The results are proven. My oldest son lives in a group home now, and has had many challenges. He was in the first kindergarten class at Slate Hill. From the start the Special Education Department and IEP's were part of our lives. It was never easy, but it was always rewarding. My oldest daughter received an Army ROTC scholarship for nursing to Marquette University. She is now stationed at Walter Reed Medical Center. My younger daughter has received the Presidential Scholarship, which includes all tuition and board, at Morehead University in Kentucky. She had an nternship at the Great Sand Dunes National Park this past summer.

Both girls comment that they were very prepared for college. They noted that their English and writing skills were very strong. My youngest son is a freshman this year and his ACT scores allowed him to become involved in a science-immersion program. Their successes are directly connected to the education that they received in our school district.

They participated in sports, band and the extracurricular activities that each individual school offered. This part of their lives offered challenges, growth and opportunities for leadership that they have carried over into their young adult lives. The money that the community invested has been well spent and I thank you for it.

Our Worthington school district just received from the state a rating of "Excellent with Distinction." This is huge and everyone should be proud.

The best part about our Report Card Rating is not the Excellent; rather, it is the Excellent with Distinction. The Excellent means that our students are performing at high levels in regards to their performance on the state achievement tests. The district continues each year to see a steady rise in not only how many students pass the test but also a rise in the levels at which they are passing. Also, all subgroups were able to pass for that elusive "AYP" or Adequate Yearly Progress. Remember, that is the increase in the percent of students passing the tests for each subgroup and the goal is that by 2013-14 all students will pass.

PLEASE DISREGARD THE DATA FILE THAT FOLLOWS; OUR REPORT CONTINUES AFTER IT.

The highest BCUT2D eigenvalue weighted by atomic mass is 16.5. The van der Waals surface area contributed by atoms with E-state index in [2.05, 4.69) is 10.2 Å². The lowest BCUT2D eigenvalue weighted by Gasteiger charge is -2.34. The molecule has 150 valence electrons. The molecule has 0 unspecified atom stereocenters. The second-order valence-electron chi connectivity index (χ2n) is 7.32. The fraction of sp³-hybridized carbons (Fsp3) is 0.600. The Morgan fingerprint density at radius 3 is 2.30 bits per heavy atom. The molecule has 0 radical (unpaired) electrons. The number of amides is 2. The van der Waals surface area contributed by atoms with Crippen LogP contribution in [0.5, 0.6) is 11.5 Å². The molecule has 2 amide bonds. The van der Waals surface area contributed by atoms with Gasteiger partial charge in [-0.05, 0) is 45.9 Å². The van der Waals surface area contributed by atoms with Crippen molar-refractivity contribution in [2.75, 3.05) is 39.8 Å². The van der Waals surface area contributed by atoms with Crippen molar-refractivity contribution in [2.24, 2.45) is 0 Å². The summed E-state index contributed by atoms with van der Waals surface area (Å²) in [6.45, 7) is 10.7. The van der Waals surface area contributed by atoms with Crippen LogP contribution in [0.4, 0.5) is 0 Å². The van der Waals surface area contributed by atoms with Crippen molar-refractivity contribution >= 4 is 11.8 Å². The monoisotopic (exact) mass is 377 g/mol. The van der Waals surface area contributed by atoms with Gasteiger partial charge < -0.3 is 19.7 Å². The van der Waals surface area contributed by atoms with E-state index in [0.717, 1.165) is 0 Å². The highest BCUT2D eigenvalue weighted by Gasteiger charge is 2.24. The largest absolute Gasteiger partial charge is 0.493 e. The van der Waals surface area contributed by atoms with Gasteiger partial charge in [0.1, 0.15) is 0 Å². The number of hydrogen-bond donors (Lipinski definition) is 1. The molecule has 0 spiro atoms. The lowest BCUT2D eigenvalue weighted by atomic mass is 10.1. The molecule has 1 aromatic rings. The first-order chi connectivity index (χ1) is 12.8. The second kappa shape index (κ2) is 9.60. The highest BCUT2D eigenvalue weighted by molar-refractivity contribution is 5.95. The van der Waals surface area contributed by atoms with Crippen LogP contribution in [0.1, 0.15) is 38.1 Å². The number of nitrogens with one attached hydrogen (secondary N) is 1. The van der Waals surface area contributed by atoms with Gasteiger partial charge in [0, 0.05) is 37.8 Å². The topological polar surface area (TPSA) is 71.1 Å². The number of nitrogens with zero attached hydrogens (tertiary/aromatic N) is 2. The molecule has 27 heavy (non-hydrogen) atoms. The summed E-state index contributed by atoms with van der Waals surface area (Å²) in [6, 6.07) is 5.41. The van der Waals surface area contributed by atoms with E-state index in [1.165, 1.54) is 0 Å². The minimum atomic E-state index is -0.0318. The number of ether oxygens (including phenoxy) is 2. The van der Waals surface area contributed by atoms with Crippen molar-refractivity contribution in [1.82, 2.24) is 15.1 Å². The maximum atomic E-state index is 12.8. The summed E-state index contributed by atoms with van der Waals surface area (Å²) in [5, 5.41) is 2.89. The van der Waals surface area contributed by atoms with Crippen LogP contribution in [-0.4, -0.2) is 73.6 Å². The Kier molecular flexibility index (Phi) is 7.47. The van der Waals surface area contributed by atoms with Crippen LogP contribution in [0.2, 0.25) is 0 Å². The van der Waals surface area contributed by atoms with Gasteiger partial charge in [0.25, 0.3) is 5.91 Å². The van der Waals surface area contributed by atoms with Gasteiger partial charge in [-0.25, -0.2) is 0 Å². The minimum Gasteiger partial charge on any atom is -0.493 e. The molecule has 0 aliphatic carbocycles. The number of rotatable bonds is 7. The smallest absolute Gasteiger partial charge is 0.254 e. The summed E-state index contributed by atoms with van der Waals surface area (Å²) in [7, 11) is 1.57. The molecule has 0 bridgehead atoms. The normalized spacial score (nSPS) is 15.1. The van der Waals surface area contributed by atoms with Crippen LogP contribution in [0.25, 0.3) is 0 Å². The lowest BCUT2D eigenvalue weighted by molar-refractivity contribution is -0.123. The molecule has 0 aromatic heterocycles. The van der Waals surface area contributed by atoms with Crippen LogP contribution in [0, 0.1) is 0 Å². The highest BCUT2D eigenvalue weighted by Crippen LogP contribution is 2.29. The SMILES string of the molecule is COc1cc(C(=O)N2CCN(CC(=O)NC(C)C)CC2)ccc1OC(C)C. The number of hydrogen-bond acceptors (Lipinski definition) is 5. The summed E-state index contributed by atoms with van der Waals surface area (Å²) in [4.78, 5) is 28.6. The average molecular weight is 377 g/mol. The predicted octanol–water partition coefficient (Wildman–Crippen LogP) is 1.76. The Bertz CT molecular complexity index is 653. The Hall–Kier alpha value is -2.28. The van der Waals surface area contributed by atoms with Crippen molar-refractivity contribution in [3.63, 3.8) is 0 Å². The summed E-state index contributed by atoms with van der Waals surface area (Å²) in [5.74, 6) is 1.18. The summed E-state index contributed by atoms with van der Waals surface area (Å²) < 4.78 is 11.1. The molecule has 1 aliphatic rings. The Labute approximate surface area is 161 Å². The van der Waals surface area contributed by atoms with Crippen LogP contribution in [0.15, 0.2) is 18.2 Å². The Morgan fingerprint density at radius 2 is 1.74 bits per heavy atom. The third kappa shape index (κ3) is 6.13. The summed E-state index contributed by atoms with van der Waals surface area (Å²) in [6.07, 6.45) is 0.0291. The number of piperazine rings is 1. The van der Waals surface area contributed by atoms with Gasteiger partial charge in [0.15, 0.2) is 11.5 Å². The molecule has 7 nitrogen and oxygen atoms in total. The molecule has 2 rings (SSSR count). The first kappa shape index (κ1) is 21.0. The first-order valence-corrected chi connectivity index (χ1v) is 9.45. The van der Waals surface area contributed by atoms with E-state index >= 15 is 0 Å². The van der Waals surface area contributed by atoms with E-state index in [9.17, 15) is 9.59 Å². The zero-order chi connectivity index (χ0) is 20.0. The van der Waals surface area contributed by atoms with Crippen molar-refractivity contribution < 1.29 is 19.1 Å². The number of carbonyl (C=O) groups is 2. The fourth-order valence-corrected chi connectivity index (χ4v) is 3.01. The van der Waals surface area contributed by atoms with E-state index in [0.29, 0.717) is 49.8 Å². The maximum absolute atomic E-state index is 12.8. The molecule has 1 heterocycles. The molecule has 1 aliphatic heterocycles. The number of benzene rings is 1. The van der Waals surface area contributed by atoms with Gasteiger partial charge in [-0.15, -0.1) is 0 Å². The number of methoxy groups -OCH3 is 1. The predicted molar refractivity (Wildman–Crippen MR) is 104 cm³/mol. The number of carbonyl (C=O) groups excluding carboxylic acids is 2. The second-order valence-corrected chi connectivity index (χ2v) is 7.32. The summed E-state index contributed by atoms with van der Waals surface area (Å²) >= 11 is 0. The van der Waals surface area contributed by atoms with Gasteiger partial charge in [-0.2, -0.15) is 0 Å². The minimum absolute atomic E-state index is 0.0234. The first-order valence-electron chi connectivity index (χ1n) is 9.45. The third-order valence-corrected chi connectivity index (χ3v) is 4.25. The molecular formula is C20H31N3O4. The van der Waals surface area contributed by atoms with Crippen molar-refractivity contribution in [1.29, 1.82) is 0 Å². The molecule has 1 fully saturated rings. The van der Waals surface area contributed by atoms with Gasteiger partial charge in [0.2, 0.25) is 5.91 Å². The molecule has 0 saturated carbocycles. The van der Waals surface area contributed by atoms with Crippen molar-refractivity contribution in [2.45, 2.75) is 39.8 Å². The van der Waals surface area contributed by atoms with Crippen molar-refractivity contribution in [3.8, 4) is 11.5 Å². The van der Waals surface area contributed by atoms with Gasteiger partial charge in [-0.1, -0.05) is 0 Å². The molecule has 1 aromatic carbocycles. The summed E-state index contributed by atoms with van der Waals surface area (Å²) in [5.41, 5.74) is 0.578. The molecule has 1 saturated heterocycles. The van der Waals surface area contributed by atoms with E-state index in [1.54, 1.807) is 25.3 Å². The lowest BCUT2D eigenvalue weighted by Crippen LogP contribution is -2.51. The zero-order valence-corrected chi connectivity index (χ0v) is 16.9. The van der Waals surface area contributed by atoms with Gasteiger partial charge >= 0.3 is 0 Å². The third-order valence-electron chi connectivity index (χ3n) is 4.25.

In Ohio, however, we are also able to demonstrate progress through growth towards that goal. So this year, the district increased the number of standards passed from 28/30 to 29/30. The district increased its Performance Index (that is the measure of the level at which students are passing the test) and the district met AYP for all subgroups.

The Distinction comes from the new Value-Added Measure, which compares the growth that the students realize from one year to the next. Worthington was rated "green" or above expected growth. We have achieved that two years in a row. While there is certainly a lot flawed about an accountability system that rates schools based on how students did on one day of test-taking, the addition of the growth measure at least acknowledges that there is value to looking at the impact that a teacher and a school has on students over time.

The Worthington community can be proud that even with the challenges we face with our changing demographics, decreasing funding and tough economic times that our teachers are doing all they can to ensure students leave them better than when they came to them.

On Sunday, Oct. 4, a "Celebration of Excellence" will be held on the front lawn at Thomas Worthington High School from 2-4 p.m. I feel that we should all celebrate.

Please join me in congratulating our teachers, students, parents and administrators. Be proud. See you at Thomas, rain or shine, on the Oct. 4.